Lionel Messi scored the goal that puts Barcelona in pole position to progress from their Champions League tie with Chelsea. But the feeling persists that Ernesto Valverde’s system puts too much of the onus on one man, writes Adam Bate from Stamford Bridge.
Lionel Messi finally got that long-awaited goal, his first against Chelsea in nine attempts. The late equaliser at Stamford Bridge ensured Barcelona remain big favourites to progress to the quarter finals of the Champions League. But the manner of the performance raised doubts over the wisdom of Ernesto Valverde putting so much of the burden on his star player.
Messi’s output this season is remarkable. The top scorer in La Liga with 20 goals, he has also provided more assists for his team-mates than anyone else in Spain too. Contrary to that idle old cliché that argues the exact opposite, if anybody else other than the great man had been clocking up such numbers, nobody would be able to stop talking about them.
But it is no coincidence that Messi is the one making things happen. It reflects the structure of Valverde’s Barcelona. After spending time out on the right wing under Luis Enrique, Messi is at the heart of Barca once more and central to everything that they do. He now operates as a deep-lying forward in what – whisper it – is not too far away from a 4-4-2 system.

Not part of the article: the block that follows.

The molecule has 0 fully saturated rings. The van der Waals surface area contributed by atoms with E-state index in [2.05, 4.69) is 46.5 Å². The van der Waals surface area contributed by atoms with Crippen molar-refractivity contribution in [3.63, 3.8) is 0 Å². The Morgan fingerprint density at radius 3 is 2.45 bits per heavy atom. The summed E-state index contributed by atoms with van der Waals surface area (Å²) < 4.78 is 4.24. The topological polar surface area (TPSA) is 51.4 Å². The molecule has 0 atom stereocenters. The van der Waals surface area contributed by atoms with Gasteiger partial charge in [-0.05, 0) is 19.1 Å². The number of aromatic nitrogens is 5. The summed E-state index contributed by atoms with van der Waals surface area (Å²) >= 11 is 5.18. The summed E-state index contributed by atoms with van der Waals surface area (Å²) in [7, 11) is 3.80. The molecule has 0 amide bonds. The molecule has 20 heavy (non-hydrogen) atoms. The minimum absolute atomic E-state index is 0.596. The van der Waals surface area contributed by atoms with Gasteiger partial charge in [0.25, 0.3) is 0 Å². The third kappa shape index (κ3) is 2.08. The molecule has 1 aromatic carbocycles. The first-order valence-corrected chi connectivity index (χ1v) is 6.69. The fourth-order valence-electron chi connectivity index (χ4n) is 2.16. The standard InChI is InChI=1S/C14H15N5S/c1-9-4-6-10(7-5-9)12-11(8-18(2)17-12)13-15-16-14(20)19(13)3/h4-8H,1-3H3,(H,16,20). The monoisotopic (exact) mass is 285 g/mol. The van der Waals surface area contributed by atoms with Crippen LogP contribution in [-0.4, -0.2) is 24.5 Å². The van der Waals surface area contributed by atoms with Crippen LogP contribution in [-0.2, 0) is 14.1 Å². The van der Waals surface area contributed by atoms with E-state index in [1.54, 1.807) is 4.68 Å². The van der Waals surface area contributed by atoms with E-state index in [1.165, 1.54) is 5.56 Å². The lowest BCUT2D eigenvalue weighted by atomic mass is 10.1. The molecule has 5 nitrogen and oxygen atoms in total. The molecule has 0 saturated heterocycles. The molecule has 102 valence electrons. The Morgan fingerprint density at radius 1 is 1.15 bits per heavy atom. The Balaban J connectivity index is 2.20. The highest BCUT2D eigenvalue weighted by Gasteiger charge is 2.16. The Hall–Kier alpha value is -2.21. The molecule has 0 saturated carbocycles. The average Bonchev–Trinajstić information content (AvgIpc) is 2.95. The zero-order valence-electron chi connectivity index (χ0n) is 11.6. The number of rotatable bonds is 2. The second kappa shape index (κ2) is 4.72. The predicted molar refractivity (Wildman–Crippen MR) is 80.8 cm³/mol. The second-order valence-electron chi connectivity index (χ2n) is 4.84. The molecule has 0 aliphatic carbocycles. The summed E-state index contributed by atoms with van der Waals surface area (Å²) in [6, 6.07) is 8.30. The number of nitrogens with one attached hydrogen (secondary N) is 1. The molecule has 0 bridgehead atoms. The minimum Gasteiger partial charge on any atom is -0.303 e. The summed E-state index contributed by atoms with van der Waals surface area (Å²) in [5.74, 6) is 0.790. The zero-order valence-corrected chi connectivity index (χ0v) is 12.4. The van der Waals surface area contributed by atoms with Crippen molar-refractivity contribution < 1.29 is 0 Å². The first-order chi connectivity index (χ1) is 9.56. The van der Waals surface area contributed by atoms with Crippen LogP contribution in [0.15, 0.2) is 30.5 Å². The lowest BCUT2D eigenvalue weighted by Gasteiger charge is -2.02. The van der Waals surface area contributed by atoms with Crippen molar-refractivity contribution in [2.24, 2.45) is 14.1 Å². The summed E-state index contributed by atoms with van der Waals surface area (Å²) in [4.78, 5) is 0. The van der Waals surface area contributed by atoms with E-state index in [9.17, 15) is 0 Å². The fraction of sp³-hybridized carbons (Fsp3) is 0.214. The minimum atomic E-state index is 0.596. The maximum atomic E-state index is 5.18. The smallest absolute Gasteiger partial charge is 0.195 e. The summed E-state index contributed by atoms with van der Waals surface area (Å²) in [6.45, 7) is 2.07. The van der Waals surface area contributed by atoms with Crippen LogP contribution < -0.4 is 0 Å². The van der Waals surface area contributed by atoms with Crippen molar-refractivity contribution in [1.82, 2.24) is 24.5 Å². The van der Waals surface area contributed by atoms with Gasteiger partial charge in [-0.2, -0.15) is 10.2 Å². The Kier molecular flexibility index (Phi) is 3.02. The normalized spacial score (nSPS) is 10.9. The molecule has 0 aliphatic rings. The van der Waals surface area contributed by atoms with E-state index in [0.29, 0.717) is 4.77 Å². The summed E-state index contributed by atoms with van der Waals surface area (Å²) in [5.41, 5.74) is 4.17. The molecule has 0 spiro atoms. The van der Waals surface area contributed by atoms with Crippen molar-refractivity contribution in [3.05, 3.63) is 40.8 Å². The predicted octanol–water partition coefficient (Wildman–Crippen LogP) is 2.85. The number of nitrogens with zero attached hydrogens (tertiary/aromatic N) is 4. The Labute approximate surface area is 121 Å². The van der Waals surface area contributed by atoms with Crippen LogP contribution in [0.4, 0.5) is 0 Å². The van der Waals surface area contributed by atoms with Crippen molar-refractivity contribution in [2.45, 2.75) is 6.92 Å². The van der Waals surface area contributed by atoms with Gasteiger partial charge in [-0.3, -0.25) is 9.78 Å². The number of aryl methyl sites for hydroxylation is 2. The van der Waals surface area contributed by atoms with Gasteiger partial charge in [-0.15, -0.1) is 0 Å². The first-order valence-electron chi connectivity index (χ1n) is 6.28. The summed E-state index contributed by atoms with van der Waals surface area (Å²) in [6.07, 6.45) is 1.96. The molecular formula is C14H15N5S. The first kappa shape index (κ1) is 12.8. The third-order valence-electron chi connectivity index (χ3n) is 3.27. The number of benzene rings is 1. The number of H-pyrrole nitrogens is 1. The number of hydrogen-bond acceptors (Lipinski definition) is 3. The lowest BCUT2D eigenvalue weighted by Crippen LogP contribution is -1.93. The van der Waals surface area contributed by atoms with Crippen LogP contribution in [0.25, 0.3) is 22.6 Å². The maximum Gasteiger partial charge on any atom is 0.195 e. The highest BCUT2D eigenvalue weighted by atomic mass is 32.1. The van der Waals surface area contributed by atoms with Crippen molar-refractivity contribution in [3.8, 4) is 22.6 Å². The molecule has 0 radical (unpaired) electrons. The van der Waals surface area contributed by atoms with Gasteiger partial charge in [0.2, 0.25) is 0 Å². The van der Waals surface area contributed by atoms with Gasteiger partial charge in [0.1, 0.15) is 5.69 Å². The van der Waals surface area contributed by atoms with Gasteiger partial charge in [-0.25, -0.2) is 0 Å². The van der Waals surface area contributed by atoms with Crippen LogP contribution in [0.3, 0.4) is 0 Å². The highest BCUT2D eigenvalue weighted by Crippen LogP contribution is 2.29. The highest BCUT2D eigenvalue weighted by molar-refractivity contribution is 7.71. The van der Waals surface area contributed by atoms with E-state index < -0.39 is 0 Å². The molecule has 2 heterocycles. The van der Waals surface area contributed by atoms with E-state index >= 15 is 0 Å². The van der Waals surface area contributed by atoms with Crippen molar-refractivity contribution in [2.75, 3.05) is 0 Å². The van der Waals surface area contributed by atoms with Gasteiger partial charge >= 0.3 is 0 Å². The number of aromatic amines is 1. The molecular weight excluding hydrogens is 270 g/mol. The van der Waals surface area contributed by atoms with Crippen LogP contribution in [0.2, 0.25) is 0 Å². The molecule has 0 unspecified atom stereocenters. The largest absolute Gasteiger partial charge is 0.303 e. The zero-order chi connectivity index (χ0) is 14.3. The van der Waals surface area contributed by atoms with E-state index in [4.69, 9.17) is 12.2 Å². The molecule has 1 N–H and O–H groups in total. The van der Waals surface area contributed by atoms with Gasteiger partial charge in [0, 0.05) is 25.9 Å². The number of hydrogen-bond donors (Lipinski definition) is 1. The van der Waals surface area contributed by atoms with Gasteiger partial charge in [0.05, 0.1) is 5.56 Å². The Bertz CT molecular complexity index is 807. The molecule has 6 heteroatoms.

“Without Neymar we are more balanced,” claimed Messi himself in an uncharacteristically revealing interview with World Soccer magazine earlier this season. “His departure led to a change in the way we play. We have lost a lot of our offensive potential but we have improved in defence. We have more balance and this allows us to be more solid.”
Since Neymar’s departure, Ivan Rakitic, Sergio Busquets, Andres Iniesta and Paulinho now function as a much narrower midfield four. Against Chelsea, that made for a tight contest in which space was at a premium and the onus for the away side to create was firmly placed back on the shoulders of Barcelona’s No.10. Not easy with N’Golo Kante for company.